Accounting – Letter of intent: Don't blame the auditors

An open letter to Treasury Select Committee chairman John McFall says auditors aren’t to blame for the crisis

23 Mar 2009

By Peter Williams

Dear John,

In investigating the banking crisis from every angle, you have called many eminent witnesses, including representatives of the auditing profession. They will forgive the comment, but they are all from the Establishment, so it may benefit the Committee to hear from a different perspective: that of Financial Director, whose editors and journalists have, for the last 25 years, been commenting on, inter alia, financial reporting and auditing issues.

You will have established that this banking crisis was not spawned primarily by an auditing crisis, though weaknesses in the system of auditing, regulation and supervision exacerbated the problems caused by your favourite people, the bankers. You will also have established that banks are incredibly complicated organisations, both in sheer size and by way of the many different businesses and business models existing behind the façade ­ further complicated by the lack of business model homogeneity in the sector. Auditors are expected to get their heads around the business and pass opinion… well, on what, exactly?

Re-reading the evidence from your audit panel session, perhaps you may have felt somewhat frustrated by the lectures you got on what audit was and was not designed to do, roles, you are told, laid down by parliament. This is defensive and unhelpful. Forget the talk of watchdogs and bloodhounds: in essence, auditors have one definite role and one possible one. The definite ‘do it now’ role is to comment on the financial report at a particular moment in time. This brings its own problems: you try valuing complex derivative products. The other possible role for a statutory audit is to see whether a bank has enough capital and reserves to see it through a financial or economic shock. But it is, as you may have gathered, not a burden the auditors want to shoulder. They believe it is the work of the board or the regulator. Why do auditors fight shy of extending their remit? Well, one part of a bank may have 10,000 models for 100,000 transactions.

At the moment, auditors look at the bank systems and controls and how they generate the model. In other words, the audit is about the reliability of the processes rather than whether individual models are giving the right answer. To go to this level of detail you would have to increase the audit resource several fold. Moreover, while ‘going concern’ may look at particular funding questions, concerns about future risk do not currently lie within the auditor’s remit.

Another intractable problem you should be aware of is the scarcity of bank auditors. The best of them probably number only hundreds across the globe. The idea that one can just magically conjure up bank auditors is fanciful, made worse by the size and scale of multinational banks, meaning that audit work is, in reality, the sole preserve of the Big Four. Conflicts of interest abound and if one of their number collapsed, it would render bank sector auditing near impossible.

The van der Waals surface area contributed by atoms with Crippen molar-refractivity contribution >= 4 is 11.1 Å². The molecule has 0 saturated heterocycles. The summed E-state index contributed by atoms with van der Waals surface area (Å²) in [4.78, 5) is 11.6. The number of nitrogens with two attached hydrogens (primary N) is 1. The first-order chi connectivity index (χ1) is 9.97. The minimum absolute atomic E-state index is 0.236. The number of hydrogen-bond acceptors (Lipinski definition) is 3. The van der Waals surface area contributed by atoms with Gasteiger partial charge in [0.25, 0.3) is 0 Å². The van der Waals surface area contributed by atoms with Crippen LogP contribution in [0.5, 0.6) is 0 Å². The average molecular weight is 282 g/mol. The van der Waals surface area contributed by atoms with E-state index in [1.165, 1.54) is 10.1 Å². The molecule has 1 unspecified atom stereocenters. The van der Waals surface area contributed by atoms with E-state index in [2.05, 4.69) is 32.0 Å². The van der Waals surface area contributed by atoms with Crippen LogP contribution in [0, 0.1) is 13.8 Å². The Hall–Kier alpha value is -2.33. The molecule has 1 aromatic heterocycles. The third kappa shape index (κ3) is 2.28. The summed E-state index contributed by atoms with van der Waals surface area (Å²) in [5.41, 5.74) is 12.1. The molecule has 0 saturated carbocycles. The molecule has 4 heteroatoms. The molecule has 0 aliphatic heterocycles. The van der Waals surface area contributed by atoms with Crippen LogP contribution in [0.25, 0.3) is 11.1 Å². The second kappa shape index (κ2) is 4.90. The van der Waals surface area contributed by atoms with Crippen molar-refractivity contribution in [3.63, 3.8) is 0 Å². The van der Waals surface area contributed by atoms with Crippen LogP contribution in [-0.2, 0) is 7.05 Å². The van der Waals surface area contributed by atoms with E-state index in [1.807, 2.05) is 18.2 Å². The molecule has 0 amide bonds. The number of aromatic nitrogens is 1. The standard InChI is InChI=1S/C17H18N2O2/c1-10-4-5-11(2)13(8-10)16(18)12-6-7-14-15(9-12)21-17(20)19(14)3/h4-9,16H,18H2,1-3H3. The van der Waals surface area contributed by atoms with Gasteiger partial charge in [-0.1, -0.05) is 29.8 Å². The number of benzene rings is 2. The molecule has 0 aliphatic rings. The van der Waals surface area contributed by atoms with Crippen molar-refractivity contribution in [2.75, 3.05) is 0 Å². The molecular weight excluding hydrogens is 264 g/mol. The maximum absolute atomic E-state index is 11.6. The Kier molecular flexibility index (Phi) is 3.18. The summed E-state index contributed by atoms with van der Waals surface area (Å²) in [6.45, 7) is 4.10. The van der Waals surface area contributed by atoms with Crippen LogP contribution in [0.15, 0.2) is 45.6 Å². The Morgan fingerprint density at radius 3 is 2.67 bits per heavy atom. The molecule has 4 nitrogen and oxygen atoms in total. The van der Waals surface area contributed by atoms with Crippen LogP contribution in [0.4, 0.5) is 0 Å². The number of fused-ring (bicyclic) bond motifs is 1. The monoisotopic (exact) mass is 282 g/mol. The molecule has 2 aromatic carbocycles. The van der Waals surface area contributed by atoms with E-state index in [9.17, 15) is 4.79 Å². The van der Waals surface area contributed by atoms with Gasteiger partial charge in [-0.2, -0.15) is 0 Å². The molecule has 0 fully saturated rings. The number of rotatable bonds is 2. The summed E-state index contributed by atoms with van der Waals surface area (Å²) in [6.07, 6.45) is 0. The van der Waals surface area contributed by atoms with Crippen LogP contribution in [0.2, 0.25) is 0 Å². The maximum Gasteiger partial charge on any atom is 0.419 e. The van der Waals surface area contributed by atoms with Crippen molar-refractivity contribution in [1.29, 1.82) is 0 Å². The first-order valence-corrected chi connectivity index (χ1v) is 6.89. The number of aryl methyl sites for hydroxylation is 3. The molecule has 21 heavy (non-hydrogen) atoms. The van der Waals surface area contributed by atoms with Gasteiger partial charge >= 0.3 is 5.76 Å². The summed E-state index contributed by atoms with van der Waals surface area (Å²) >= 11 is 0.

Even allowing for this difficult backdrop, given the scale of the crisis, the audit profession can and should help. Your Committee could ask government to engage the Financial Reporting Council to take the lead on examining key aspects of bank auditing and involve external stakeholders such as bankers, regulators and investors.

There is an obvious agenda in the working group. The first task should be to start reviewing the Auditing Practices Board’s practice note 19, on the audit of banks and building societies in the UK. Updating may not be possible yet, but it will have to happen. The FRC should work with the Bank of England and the Financial Services Authority to review the relationship between auditors, regulators and banks to ensure there are no gaps in regulation and that auditors have the freedom they need to express their views and concerns on banking clients.

The FRC’s Audit Inspection Unit should re-examine all the audit files of the banks to ensure the work is of sufficient quality, relevance and consistency. Finally, the Financial Reporting Review Panel is examining the banking sector as a priority, but explicitly, they should review all banks’ accounts, no sampling here. You may want to ask them to furnish you with a report before your inquiry ends later this year, focusing on the requirements for companies to comply with the business review, where the Companies Act 2006 has introduced two important changes. The review is now meant to help shareholders assess how the directors have performed their statutory duty to promote the company’s success. All business reviews must contain a description of the principal risks and uncertainties facing the company. Business reviews are required to refer to the main trends and factors likely to affect the future development and performance of the company: banks should be doing this, too.

That’s a substantial and important to-do list for starters, which the auditing profession should be encouraged to adopt.

Yours in hope,

Peter Williams

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